Based on the criteria outlined above public inquiries exclude:

  • Internal public service inquiries or committees such as inter-departmental committees (IDCs) or project teams: These are constituted totally by public servants and their reports are rarely made public. Their members are drawn totally from within the public service.
  • Departmental policy research units : Although providing policy advice such units report directly to the public service hierarchy or minister and are totally constituted by public servants and their reports are not made public.
  • Inquiries conducted by public servants sometimes on internal matters (eg discipline) or in relation to broader public policy issue because of their limited public exposure and often non-public release of their findings.
  • Consultancies are excluded because their existence is often confidential, their reports private and their mechanisms of gathering information rarely involve extensive public consultation.
  • Special policy research bureaux located in government departments, some of which are statutory based and therefore have some independence from the normal routines of government eg Australian Bureau of Agricultural Resource Economics (ABARE), Bureau of Resource Sciences (BRS), and the former Bureau of Immigration and Population Research. These bodies are npt public inquiries because they are permanent and ongoing bodies and although many of their reports are released, much of their work remains confidential.
  • Permanent statutory advisory bodies or offices located more formally outside of government departments eg Law Reform Commission, Productivity Commission, Commonwealth Scientific and Industrial Research Organisation (CSIRO), and the Office of the Chief Scientist and Institute of Family Studies. Although having some features of public inquiries such as public processes of information gathering, their permanent and ongoing nature excludes them from being a public inquiry.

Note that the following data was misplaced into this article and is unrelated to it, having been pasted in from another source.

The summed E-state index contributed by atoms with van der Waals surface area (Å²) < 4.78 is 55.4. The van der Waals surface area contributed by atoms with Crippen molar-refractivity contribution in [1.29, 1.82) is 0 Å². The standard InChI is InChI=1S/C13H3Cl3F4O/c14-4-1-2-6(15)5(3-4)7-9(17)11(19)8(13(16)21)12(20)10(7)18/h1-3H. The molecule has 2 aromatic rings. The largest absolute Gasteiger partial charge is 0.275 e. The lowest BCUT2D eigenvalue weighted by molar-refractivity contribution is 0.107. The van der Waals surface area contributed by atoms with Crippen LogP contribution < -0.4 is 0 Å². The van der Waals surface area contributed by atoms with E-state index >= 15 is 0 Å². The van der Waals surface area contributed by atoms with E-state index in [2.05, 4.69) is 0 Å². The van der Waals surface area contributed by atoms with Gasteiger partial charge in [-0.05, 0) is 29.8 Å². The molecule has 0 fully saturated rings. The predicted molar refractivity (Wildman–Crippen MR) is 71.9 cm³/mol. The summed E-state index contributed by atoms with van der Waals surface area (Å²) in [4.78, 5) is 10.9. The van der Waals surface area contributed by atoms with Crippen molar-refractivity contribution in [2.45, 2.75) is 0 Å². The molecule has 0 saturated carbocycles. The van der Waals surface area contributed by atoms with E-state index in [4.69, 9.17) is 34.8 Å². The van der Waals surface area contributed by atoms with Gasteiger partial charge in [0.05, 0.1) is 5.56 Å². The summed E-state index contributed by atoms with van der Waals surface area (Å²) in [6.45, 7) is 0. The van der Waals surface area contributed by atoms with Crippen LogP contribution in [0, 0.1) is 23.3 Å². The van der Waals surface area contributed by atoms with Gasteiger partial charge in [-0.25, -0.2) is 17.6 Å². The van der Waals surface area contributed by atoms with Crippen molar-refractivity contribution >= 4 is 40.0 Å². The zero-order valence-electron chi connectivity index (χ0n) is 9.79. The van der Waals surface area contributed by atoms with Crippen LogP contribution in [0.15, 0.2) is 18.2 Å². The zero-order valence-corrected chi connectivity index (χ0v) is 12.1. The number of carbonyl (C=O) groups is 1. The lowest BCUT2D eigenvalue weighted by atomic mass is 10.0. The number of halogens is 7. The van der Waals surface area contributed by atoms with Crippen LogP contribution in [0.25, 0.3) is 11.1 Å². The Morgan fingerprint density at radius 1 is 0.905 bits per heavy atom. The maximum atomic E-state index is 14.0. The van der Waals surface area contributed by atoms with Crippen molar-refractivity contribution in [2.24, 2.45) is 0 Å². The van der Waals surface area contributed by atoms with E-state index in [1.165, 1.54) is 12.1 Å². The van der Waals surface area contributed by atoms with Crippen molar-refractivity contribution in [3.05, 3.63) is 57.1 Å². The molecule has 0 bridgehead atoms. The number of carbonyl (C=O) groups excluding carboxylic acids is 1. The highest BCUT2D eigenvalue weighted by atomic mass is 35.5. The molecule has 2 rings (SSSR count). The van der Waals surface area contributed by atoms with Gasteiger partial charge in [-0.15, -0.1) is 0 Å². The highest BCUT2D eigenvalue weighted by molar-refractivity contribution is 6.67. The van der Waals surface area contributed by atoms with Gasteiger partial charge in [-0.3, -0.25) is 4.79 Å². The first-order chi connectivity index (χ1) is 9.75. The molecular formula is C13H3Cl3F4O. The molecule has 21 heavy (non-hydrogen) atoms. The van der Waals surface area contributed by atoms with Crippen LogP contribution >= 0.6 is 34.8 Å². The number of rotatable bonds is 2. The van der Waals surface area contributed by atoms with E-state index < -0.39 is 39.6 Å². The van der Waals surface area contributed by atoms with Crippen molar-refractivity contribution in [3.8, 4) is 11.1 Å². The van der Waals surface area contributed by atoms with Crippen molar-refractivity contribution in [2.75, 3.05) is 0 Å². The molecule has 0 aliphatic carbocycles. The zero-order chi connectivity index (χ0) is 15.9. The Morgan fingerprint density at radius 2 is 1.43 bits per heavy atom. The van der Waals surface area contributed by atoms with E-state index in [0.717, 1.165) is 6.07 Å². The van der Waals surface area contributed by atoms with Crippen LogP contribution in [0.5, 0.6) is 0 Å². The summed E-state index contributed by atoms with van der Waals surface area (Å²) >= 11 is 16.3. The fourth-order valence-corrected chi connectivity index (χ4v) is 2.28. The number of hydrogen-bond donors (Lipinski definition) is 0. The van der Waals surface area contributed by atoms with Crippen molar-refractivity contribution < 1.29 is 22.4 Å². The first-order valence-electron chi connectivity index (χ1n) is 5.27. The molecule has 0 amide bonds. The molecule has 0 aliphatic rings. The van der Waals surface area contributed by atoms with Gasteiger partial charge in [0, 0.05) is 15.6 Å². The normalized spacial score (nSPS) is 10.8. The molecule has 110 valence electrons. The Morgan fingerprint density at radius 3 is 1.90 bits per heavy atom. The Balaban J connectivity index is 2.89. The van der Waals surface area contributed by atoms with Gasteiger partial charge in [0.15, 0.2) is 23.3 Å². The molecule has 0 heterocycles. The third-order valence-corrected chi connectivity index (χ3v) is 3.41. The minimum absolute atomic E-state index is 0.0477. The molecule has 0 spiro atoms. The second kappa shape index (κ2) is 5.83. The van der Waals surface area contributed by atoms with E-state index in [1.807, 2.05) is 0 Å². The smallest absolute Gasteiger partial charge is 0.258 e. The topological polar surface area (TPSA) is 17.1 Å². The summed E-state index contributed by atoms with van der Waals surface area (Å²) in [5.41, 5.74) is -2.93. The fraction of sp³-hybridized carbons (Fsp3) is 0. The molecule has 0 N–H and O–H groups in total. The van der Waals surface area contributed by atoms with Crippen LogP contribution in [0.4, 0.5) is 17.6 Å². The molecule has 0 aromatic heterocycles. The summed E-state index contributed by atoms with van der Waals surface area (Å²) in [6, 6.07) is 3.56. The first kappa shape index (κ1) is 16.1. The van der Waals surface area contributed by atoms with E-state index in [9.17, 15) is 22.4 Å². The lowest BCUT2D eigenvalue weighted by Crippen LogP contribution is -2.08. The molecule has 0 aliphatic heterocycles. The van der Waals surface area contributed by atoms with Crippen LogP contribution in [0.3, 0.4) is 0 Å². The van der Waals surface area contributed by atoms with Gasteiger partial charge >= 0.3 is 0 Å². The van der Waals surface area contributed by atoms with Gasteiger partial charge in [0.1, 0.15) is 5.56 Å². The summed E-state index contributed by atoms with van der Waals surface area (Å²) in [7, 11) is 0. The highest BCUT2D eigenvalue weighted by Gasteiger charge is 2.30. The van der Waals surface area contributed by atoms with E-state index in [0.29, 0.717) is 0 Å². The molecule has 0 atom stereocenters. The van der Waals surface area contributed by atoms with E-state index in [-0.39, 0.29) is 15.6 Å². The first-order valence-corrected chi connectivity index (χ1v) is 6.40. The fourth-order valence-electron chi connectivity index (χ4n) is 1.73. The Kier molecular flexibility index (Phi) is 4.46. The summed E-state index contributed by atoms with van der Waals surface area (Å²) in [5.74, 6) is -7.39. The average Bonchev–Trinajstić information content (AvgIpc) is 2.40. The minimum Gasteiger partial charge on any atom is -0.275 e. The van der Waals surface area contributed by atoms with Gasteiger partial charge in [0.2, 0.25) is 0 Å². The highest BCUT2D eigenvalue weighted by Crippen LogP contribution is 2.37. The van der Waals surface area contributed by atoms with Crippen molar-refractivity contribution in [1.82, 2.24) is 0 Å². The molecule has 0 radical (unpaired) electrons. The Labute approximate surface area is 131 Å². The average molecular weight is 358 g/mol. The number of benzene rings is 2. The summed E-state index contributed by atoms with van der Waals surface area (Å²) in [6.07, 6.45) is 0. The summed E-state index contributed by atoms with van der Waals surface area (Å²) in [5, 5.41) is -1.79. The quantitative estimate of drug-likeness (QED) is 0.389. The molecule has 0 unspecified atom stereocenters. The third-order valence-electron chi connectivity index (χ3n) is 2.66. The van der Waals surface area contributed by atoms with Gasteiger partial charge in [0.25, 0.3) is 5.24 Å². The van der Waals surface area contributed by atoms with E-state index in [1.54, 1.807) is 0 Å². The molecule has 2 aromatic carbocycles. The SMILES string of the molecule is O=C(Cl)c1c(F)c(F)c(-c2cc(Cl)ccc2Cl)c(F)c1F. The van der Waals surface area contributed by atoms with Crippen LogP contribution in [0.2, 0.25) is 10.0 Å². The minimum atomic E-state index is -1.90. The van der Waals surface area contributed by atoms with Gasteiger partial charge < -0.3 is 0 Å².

• Parliamentary committees use public processes of investigation and reporting and have powers to call witnesses, but are not public inquiries because their membership is partisan, dominated by government backbenchers and their reports are often regarded as biased and ‘political.’
  • Think Tanks’ most of which are independently funded, (eg Evatt Foundation, Menzies Research Centre, Sydney Institute, Centre for Independent Studies, Brisbane Institute) do conduct in depth investigations, research or ‘inquiries’ into topics and often release their reports. ‘Think tanks’ neither receive their references from government nor report to executive government. Also, their ongoing nature and limited public processes exclude these bodies as public inquiries.
  • Inquiries established by government entities such as statutory boards rather than executive government are excluded as they are not appointed directly by executive government or report to government. For instance, the Howard Government’s Australian Science Capability Review conducted by Professor Batterham, the Commonwealth Chief Scientist, was not deemed a public inquiry despite its public processes of consultation, executive government appointment and publicly released report. This is because the Chief Scientist is a permanent statutory based office and the review was within the prescribed duties of that office.
  • Another type of inquiry excluded are those appointed jointly by intergovernmental bodies.